Homeschooling a Child with a Chronic Illness: Part 1Suzanne Broadhurst
In my last post, I shared about perspective and expectations when the mama has a chronic illness and enjoys the privilege of homeschooling her children. Today, I’m interviewing my 17-year-old daughter, Winter (you could call this a Winterview!), as she shares thoughts about having a chronic illness herself and how it has affected her educationally and emotionally.
Let’s jump right in…
How would you describe your life, Winter?
Winter: Creative, bizarre, enjoyable, unenjoyable. Non-normal. I guess you could say abnormal.
How would you describe the illness you deal with?
Winter: Painful, annoying, disturbing, bizarre. Not as bad as it was. Not as good as it could be. Not as good as I would like.
What are your diagnoses?
Winter: Allergies [food and environmental]; anaphylaxis to known and unknown substances; eczema or atopic dermatitis, depending on your vocabulary; ichthyosis vulgaris; cholinergic urticaria; and mild, nearly non-existent asthma.
What is the hardest thing about this condition?
Winter: The pain, I would say.
Can you describe the pain?
Winter: Needles jabbing into my skin, injecting spiders which crawl just under the top layer. Bug-bite-like pain. Should I describe how it feels when I have an anaphylactic reaction? [Anaphylaxis is a serious allergic reaction that comes on suddenly and may result in death. And yes, that definition is hard to type in context of interviewing my daughter. Really hard!]
Winter: Normally, it begins with a bit of a scratch in the throat. Then it feels like rocks are being thrown into my stomach, bouncing on rubber walls. And then I begin to itch [see above]. And then a marble in my throat, progressing to a rubber egg, and I can’t swallow very well. I get cold sweat-ishy. The world goes dim. I feel dizzy. I can’t think. And then…I don’t know what happens because I typically don’t remember anything else.
How does your health affect your decisions?
Winter: With the activity decisions, I know the triggers that make it worse—not dangerous [avoiding those completely] but worse—so I kind of weigh if that activity is worth the extra pain or not.
How does your health affect your education?
Winter: As of now or earlier in my life?
How about now?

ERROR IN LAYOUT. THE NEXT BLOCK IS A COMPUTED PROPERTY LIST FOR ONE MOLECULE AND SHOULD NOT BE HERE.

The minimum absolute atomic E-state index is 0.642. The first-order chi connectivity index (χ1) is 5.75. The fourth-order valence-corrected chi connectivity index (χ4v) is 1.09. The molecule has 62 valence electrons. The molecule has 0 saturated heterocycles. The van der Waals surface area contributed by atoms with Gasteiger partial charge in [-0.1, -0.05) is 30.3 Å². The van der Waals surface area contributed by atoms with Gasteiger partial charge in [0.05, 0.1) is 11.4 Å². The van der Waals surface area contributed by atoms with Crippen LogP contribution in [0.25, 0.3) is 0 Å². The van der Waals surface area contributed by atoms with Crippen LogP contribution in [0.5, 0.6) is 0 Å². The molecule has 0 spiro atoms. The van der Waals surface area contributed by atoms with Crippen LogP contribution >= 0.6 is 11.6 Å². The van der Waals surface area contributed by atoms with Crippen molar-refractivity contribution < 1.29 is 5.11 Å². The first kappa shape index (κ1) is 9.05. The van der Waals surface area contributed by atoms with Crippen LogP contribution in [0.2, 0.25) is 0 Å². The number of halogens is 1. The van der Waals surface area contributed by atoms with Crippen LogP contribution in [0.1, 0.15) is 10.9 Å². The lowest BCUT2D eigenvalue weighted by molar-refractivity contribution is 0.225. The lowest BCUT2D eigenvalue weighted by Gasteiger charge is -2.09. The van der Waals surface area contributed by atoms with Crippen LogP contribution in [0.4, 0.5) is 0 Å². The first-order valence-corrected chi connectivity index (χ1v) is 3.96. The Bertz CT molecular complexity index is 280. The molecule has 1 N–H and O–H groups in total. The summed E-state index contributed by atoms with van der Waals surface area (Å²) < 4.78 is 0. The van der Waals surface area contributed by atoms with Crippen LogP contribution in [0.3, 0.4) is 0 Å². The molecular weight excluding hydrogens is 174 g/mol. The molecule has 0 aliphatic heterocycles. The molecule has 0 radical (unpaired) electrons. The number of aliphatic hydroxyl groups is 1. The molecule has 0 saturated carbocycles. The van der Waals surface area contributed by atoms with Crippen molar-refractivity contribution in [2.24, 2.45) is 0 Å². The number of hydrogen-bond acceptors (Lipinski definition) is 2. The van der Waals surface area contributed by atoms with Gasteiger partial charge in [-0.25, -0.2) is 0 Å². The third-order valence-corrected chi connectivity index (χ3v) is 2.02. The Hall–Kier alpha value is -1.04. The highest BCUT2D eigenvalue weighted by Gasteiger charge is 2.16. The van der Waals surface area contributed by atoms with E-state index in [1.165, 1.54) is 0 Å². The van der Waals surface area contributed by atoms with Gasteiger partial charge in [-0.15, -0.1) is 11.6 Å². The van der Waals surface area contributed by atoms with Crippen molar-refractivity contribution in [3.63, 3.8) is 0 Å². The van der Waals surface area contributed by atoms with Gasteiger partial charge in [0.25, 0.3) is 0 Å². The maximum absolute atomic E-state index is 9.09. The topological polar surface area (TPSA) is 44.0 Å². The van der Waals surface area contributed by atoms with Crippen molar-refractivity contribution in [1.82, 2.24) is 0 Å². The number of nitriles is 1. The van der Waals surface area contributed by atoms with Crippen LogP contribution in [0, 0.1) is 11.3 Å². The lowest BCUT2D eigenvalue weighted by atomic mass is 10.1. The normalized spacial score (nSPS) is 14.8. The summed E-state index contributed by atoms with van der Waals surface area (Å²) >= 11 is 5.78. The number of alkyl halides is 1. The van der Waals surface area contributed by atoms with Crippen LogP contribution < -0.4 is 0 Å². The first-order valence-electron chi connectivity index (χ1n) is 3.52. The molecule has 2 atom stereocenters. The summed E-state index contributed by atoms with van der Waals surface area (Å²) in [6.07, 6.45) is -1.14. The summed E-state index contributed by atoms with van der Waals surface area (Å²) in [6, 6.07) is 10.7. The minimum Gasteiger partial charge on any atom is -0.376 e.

Winter: As of now, I’ve missed out on a few field-trip-like things, but because I am home and homeschooling, it really doesn’t affect me much.
But at co-op, it gets hard sometimes with the food because people will bring in treats or donuts or whatever in class, and then they will be eating in class and I will be kind of left out. It bothers me and yet it doesn’t bother me, if that makes any sense.
And then after lunch, it’s kind of sad because I can’t play with the little guys very much because they had cheese and peanut butter, and I’ll get hives [from contact]. And then I can’t concentrate as well for the next class.
Oh, that’s something else that’s hard at co-op: After lunch during free time I typically flare, which makes it hard to do my best with acting in our Shakespeare class. But it kind of works out because if I flare in the presentation of the play, at least I know how to work through the pain. That’s one of those cost-benefits, where the benefit outweighs the cost.
And what about when you were younger?
Winter: It was hard because when I was in a lot of pain, I couldn’t concentrate very well. When I didn’t get much sleep at night because of the pain, it was hard to concentrate the next morning. I would end up doing school at night, as well as during the day.
When I was younger, we would school in the summer because I was homebound. I was at home anyway, so might as well keep busy.
Has the pain at night decreased so you sleep better?
Winter: As long as I keep up with my treatments, yes. If I kind of go, “It’s not toooooo bad,” I have a rough night and regret it.
This post will be continued tomorrow, as Suzanne discusses with Winter the impact on her education, treatments, advice to children with chronic illness, and finding joy. Please continue to pray for Winter; this is a never-ending journey for all of them.